From Table 2 it is remarkable that Legal education occupies the first position, this is due to the fact that a low number of documents makes collective works such as books, which are indexed by chapters, significantly increase the number of documents compared to the rest, e.g., the book “Modernizing Legal Education” (Denvir 2020).

4. Discussion: Main Clusters on Legaltech

To analyze in which scientific fields or research clusters Legaltech-related works are present, a scientific community detection software, vosviewer, has been used (Van Eck and Waltman 2010). This software has proven to be useful in the analysis of many fields of knowledge such as medicine (Garrido-Cardenas et al. 2020), social sciences (Muyor-Rodriguez et al. 2019) or engineering (Salmeron-Manzano and Manzano-Agugliaro 2018). Thus, Figure 3 was obtained. This figure shows 4 different clusters that currently exist in the scientific literature, which can be distinguished according to the different colors of each one. The clusters are linked by the common keywords of all the documents analyzed. For each cluster, the main associated keywords are summarized in Table 3, and finally, a name is given to encompass the topic of each cluster.
The first cluster is focused on computer science as verified by the main keywords involved: Algorithms, artificial intelligence, law, legal tech, legal technologies, machine learning, natural language processing. Regarding Artificial Intelligence, the first paper in this regard was “Can the mechanization of law triumph over lawyers?” from 2017 (Fortuit and Hamidou 2017), should be highlighted. The use of machine learning (ML) techniques for legal analysis and decision making in the U.S. judicial system has recently been analyzed (Delgado 2019), concluding how ML came to be adopted as a standard tool for automating fact discovery for high-stakes civil litigation.
Regarding natural language processing (NLP), there are five areas of legal activity where NLP is playing an increasing role (Dale 2019):
  • Legal research: Finding information relevant to a legal decision;
  • Electronic discovery: Determining the relevance of documents to an information request;
  • Contract review: Checking that a contract is complete and avoids risk;
  • Document automation: Generating routine legal documents;
  • Legal advice: Using question-and-answer dialogs to provide tailored advice.
The second cluster is focused on Justice, as evidenced by the main keywords involved: Access to justice, design thinking, law students, rule of law. Within this topic there are works within what one could classify as philosophy of law, who argue that advances in equal access to justice and the rule of law lie primarily in the introduction of lawyers’ own cognitive operations in contexts where human lawyers cannot be deployed for purely economic reasons (Gowder 2018).
The third cluster is focused on the legal profession, as can be seen from the main keywords involved: Legal profession, legal services, neo-liberalism, professional regulation. Within the field of legal services, it is worth mentioning the analysis of automated Online Dispute Resolution (ODR), where 3 cases can be identified (Barnett and Treleaven 2018):
  • Consumer ODR, which seeks to facilitate the resolution of disputes between parties to electronic commerce, typically online suppliers, and consumers;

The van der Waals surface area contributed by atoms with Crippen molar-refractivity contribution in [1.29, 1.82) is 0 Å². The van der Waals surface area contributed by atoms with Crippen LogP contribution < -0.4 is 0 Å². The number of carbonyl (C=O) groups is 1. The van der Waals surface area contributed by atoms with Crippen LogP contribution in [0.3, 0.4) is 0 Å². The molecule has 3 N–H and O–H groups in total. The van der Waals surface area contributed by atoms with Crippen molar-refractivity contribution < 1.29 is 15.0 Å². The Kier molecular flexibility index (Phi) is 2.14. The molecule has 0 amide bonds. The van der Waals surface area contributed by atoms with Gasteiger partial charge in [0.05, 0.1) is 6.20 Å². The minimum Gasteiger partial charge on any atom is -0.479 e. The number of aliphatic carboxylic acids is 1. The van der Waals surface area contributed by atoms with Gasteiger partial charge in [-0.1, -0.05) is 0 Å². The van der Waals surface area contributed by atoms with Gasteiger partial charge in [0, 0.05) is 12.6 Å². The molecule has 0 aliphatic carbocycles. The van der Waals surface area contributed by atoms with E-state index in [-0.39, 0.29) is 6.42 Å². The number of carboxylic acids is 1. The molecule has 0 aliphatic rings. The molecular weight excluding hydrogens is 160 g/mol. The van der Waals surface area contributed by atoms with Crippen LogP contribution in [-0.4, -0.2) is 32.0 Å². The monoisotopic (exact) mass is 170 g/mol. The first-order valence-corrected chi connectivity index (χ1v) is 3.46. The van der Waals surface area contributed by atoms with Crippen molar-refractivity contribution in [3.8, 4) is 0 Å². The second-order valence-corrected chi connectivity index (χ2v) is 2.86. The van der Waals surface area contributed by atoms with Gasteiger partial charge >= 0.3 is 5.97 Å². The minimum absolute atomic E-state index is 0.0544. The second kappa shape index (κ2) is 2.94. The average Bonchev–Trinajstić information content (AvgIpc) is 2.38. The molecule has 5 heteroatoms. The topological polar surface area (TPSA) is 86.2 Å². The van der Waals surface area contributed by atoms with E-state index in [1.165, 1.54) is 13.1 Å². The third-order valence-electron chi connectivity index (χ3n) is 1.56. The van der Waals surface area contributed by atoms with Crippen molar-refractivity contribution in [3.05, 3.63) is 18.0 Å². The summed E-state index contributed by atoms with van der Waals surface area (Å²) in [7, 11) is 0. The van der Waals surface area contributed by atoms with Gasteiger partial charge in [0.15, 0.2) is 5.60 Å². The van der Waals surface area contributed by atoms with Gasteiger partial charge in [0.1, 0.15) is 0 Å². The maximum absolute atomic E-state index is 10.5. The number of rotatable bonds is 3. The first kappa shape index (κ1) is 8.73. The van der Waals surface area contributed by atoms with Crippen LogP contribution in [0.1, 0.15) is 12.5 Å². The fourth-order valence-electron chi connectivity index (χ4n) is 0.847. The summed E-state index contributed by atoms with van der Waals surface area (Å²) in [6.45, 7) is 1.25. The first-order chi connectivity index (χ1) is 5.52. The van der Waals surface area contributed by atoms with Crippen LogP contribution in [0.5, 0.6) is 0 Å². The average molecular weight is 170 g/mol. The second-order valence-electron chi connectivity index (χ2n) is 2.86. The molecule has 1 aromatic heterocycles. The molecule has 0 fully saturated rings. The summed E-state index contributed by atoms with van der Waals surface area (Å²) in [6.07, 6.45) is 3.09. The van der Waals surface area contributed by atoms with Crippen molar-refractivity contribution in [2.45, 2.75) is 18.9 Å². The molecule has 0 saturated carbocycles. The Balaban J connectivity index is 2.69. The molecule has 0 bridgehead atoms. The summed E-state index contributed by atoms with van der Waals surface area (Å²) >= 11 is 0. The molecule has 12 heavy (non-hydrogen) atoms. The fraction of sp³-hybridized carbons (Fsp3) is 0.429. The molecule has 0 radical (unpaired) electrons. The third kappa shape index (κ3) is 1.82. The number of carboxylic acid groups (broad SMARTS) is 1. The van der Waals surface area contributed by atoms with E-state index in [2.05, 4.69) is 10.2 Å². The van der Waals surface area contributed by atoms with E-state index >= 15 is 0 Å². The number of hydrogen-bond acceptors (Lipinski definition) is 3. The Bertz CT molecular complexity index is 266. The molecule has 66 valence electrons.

• Judicial ODR, involves means of resolving “ordinary” disputes where a hearing is held (using technology) but outside the courtroom, such as divorce or personal injury cases;
  • Corporate ODR, focused on managing the resolution of any contractual disputes that may arise from large multipartner projects or financial transactions.
The fourth cluster is focused on Legal design as evidenced by the main keywords involved: Blockchain, legal design, smart contract. The blockchain technology has several legal consequences and the one with the greatest need for legal regulation are cryptocurrencies such as bitcoins (Salmeron-Manzano 2017). Legal design aims to apply human-centered design to the world of law, to make legal systems and services more human-centered, usable, and satisfying (Hagan 2017). In short, legal Design is an interdisciplinary approach to apply human-centered design to prevent or solve legal problems. The legal design manifesto is available on-line (LeDA 2021). On the other hand, “smart contract” means the specific use of the use of software code to formulate, check and enforce an agreement between contracting agents (Salmerón-Manzano and Manzano-Agugliaro 2019).
The fifth cluster is centered on Law firms as evidenced by the main keywords involved: Law firms, legal technique, legal technology. Law firms are increasingly adopting digital technologies to make their work more efficient as opposed to traditional work methods. The business model of many law firms, like the legal professions as a large whole, will face a significant paradigm shift, as the work provided by law firms in the form of billable hours largely consists of services that do not require higher legal training, but involve mere data processing (Kerikmäe et al. 2018).
The sixth cluster is focused on Legal Education as evidenced by the main keywords involved: Legal education, legal regulation, vocational training. Anticipated changes in the training needs of lawyers and solicitors present a challenge to law schools to revise their curricula (Ryan 2020). Thus, as the legal profession begins to seriously deploy digital technology in the delivery of services and information, more law schools are including technology education in their curricula (Jackson 2016).
The evolution of the concepts related to Legaltech are shown in Figure 4. The colors represent the evolution over time, with blue being the oldest and red the most modern. It can only be seen in the last two years of the study, observing how it evolves from law firms and rule of law at the beginning of 2018, to artificial intelligence or machine learning, i.e., incorporating technologies from computer science. The most occurrence of Legaltech related terms is mostly in 2019. See for example, legal profession, professional regulation, legal services, legal regulation, vocational training, access to justice or law students.